Further to the appeal, Ngcukaitobi and du Preez presented very strong grounds that another judge would likely come to a different decision about awarding costs against civil society organisations (in this case, GET and MCEJO) that had brought a matter of public interest to court. Based on the Biowatch ConCourt judgement, as well as several other cases, it became clear that this alone opened the way for the right to appeal to be granted.

Tendele’s legal team and even Judge Seegobin played down the importance of the costs order by saying that the mine had agreed not to pursue this and so, in a sense, the costs order no longer existed. Attorney du Preez was particularly vocal about the judgement being on SAFLII, the legal register of reported cases that judges and magistrates rely on when coming to a decision based on precedent. He argued that it is critically important that this judgement, with its potentially chilling effect on civil society to approach the courts with constitutional matters, has to be contested and overturned.

Kirsten Youens, lead attorney for GET and MCEJO, sees the tide turning for her 4 000 clients who constitute the MCEJO organisation in Somkhele, South Africa.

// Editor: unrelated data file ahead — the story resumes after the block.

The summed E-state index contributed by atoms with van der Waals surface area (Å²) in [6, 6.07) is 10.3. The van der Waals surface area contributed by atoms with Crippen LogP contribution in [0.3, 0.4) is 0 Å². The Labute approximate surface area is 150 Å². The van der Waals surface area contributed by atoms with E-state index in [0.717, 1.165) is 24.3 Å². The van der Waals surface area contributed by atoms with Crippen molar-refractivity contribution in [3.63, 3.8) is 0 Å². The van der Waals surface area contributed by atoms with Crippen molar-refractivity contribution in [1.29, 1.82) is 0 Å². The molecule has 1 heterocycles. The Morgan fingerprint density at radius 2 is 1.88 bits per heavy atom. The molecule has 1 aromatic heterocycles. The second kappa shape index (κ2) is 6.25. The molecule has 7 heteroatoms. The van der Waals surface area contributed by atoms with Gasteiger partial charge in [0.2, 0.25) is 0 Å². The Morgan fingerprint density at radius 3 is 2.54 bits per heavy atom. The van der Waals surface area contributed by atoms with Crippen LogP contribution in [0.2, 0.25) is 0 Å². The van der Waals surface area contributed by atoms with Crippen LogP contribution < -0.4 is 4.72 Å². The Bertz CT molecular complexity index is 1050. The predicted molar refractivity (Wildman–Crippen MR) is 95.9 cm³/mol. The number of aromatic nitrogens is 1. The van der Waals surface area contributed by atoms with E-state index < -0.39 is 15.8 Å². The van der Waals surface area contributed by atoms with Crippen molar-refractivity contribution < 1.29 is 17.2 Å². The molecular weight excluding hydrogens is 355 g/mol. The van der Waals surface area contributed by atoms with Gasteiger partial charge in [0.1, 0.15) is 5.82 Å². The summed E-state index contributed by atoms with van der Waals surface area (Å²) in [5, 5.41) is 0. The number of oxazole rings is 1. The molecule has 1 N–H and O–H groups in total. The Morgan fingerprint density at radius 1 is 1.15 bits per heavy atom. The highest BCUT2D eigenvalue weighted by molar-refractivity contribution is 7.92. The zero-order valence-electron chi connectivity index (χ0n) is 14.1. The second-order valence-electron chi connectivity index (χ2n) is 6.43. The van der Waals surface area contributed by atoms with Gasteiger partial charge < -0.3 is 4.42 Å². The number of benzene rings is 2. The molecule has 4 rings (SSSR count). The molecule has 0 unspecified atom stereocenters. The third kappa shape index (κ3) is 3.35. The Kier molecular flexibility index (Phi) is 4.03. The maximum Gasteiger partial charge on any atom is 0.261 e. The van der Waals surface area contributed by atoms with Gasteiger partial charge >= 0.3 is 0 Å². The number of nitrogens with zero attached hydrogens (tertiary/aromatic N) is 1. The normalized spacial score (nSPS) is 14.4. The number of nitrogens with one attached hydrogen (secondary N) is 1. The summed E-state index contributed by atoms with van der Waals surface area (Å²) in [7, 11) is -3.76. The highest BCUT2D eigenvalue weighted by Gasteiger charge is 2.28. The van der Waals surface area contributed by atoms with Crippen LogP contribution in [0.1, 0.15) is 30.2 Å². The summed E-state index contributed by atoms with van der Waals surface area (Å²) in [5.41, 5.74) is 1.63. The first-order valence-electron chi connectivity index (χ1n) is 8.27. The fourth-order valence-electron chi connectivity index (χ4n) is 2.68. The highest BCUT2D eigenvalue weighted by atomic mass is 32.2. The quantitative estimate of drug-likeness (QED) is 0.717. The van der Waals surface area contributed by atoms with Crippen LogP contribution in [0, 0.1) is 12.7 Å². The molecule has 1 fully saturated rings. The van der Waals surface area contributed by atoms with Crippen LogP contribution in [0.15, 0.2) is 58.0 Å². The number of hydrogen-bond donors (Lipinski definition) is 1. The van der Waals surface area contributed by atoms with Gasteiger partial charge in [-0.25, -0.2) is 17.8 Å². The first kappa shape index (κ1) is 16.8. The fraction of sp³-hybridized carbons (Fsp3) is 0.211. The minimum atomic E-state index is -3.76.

“It has been a long road. They have suffered since 2007, when Tendele started mining without environmental authorisation or meaningful compensation to land rights holders. Finally, my clients can see that the legal system serves them too and the law applies to all. I and the incredible team of public interest lawyers that support me, will continue to fight together with GET for the rights of MCEJO, the environment and for justice to be done.”

Attorney Kirsten Youens
Mr Gednezar Dladla, center, addressing the community

Sabelo Dladla, the second applicant in this matter, was delighted to receive the news of the appeal on the same day he turned 24 years old. “This judgement is the best birthday present I could ask for. Thank you, Kirsten and our legal team.”

Dladla, an ecotourism graduate, grew up next to Tendele mine and helplessly watched while his parents lost their wealth, after their grazing land was taken away from them by Tendele mine — without compensation. At the funeral of his father, the well-known activist Mr Gednezar Dladla in 2015, Sabelo promised to all those present that he would take over the struggle against Tendele mine, in the name of justice for the residents of Somkhele for whom his father had so valiantly fought. This Sabelo Dladla has done. 

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The Crowd vs. Destructive Mining in Zululand